The Tipping Point: Integration Complexity Drives Need for MDM

By Geoff Bockelmann

In Malcolm Gladwell’s book, The Tipping Point, Gladwell defines a tipping point as “the moment of critical mass, the threshold, the boiling point.” The tipping point can happen in virtually anything — spikes in crime, social migration, birth rates, product sales — and software integration complexity.

Reaching Critical Mass with Point-to-Point Integrations

At Boomi, we align a company’s integration tipping point with a data management maturity curve. Our customers typically want us to solve their integration problems. That’s what they come to us for.

Often they have critical data challenges stemming from a hybrid IT architecture. They’re trying to balance newer cloud applications and services with older on-premise systems. We can help them with that.

But eventually, as they add more integrations and the connections between various systems become more complicated, the entire integration ecosystem gets hard to manage. That’s the tipping point. Point-to-point integrations can only take you so far.

Managing the Nouns of a Business

When organizations reach this tipping point, there’s a shift to defining standards and rules for governing the data related to the “nouns of a business.” The nouns of a business are customers, products, employees, vendors, partners, etc. — the things that data defines. For the nouns of a business, it is critical that data is consistent across any application that references those things, whether it is on-premises systems, cloud services, mobile apps, IoT devices…whatever.

Master data management (MDM) allows organizations to implement universal data quality services that apply to all data and applications rather than building, deploying, and managing data quality logic in every integration process.

MDM: The Trusted Source

MDM is industry and business use case agnostic. From financial services and manufacturing to retail, biotech, and the public sector, users want visibility into a trusted source of data — a “golden record” — without having to navigate the technical complexity of any system. And for administrators, it’s important that business intelligence and reporting functions are part of MDM. With this approach, data health and effectiveness can be tracked across the enterprise.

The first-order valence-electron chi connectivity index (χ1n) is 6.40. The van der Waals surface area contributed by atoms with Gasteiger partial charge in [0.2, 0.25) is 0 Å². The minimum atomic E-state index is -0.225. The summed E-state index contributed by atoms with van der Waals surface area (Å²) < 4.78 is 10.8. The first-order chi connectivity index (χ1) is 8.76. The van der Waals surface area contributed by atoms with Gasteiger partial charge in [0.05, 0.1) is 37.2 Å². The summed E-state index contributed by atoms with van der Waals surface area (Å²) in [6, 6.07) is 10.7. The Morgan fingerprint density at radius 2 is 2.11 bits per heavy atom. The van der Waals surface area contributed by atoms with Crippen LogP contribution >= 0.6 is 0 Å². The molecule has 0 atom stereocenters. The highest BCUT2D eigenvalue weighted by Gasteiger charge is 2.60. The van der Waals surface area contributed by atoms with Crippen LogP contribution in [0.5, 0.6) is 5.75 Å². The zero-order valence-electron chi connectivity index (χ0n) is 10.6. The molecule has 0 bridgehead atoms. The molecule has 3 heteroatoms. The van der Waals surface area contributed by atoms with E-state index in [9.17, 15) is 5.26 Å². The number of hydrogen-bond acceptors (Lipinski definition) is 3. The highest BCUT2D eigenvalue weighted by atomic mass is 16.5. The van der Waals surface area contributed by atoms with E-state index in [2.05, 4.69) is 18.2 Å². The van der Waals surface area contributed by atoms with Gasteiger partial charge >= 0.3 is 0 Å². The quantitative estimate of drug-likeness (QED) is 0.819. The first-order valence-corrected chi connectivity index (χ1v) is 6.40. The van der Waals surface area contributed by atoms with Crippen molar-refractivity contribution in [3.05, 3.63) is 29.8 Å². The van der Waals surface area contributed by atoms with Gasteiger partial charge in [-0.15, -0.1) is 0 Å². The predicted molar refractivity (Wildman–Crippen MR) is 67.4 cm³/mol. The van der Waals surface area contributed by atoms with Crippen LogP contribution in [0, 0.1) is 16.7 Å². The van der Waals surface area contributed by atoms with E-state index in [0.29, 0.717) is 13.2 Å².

Unfortunately, for all the advantages MDM can bring to an organization, MDM has proven very difficult to implement across an enterprise. Traditional MDM technologies often end up taking years to deploy, millions in capital investment, and laborious ongoing maintenance. Moreover, they typically burden users with rules and procedures that are difficult, if not impossible, to enforce. The result has been a history of failed MDM implementations.

Cloud-Based MDM

The evolution of native-cloud services has made it possible to dramatically slash the time it takes to get an MDM project moving. Companies can build golden record repositories in the cloud that require no database maintenance. Now, it’s realistic to get an MDM system up and running in as little as a few weeks instead of years.

Just as you would identify critical systems from an integration perspective, the same holds true for MDM. You don’t attack every system at once. But, with cloud-based MDM you have the flexibility to gradually scale out to govern data that is either contributed or consumed by a system.

One of the key factors in rolling out MDM is developing trust or dominance rankings for each application. In other words: Who “wins” in a scenario between two data sources?